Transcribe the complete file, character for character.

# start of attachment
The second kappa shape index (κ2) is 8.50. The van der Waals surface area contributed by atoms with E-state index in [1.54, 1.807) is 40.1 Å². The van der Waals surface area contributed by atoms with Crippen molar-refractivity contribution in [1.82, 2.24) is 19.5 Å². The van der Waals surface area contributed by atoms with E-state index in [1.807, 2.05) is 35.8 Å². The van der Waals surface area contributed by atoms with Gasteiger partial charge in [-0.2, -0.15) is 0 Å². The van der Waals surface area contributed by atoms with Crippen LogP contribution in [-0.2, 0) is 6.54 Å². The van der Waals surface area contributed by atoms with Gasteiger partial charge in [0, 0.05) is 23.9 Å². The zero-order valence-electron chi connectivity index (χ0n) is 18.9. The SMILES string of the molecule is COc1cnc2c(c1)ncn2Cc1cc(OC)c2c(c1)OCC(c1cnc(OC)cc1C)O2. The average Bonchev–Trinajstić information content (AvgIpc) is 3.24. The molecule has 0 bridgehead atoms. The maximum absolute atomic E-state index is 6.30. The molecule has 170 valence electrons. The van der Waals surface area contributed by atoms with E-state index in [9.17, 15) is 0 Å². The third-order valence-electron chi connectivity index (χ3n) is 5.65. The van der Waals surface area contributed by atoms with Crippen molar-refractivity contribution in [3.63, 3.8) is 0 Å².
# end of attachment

The second kappa shape index (κ2) is 8.50. The van der Waals surface area contributed by atoms with E-state index in [1.54, 1.807) is 40.1 Å². The van der Waals surface area contributed by atoms with Crippen molar-refractivity contribution in [1.82, 2.24) is 19.5 Å². The van der Waals surface area contributed by atoms with E-state index in [1.807, 2.05) is 35.8 Å². The van der Waals surface area contributed by atoms with Gasteiger partial charge in [-0.2, -0.15) is 0 Å². The van der Waals surface area contributed by atoms with Crippen LogP contribution in [-0.2, 0) is 6.54 Å². The van der Waals surface area contributed by atoms with Gasteiger partial charge in [0, 0.05) is 23.9 Å². The zero-order valence-electron chi connectivity index (χ0n) is 18.9. The SMILES string of the molecule is COc1cnc2c(c1)ncn2Cc1cc(OC)c2c(c1)OCC(c1cnc(OC)cc1C)O2. The average Bonchev–Trinajstić information content (AvgIpc) is 3.24. The molecule has 0 bridgehead atoms. The maximum absolute atomic E-state index is 6.30. The molecule has 170 valence electrons. The van der Waals surface area contributed by atoms with E-state index in [9.17, 15) is 0 Å². The third-order valence-electron chi connectivity index (χ3n) is 5.65. The van der Waals surface area contributed by atoms with Crippen molar-refractivity contribution in [3.63, 3.8) is 0 Å².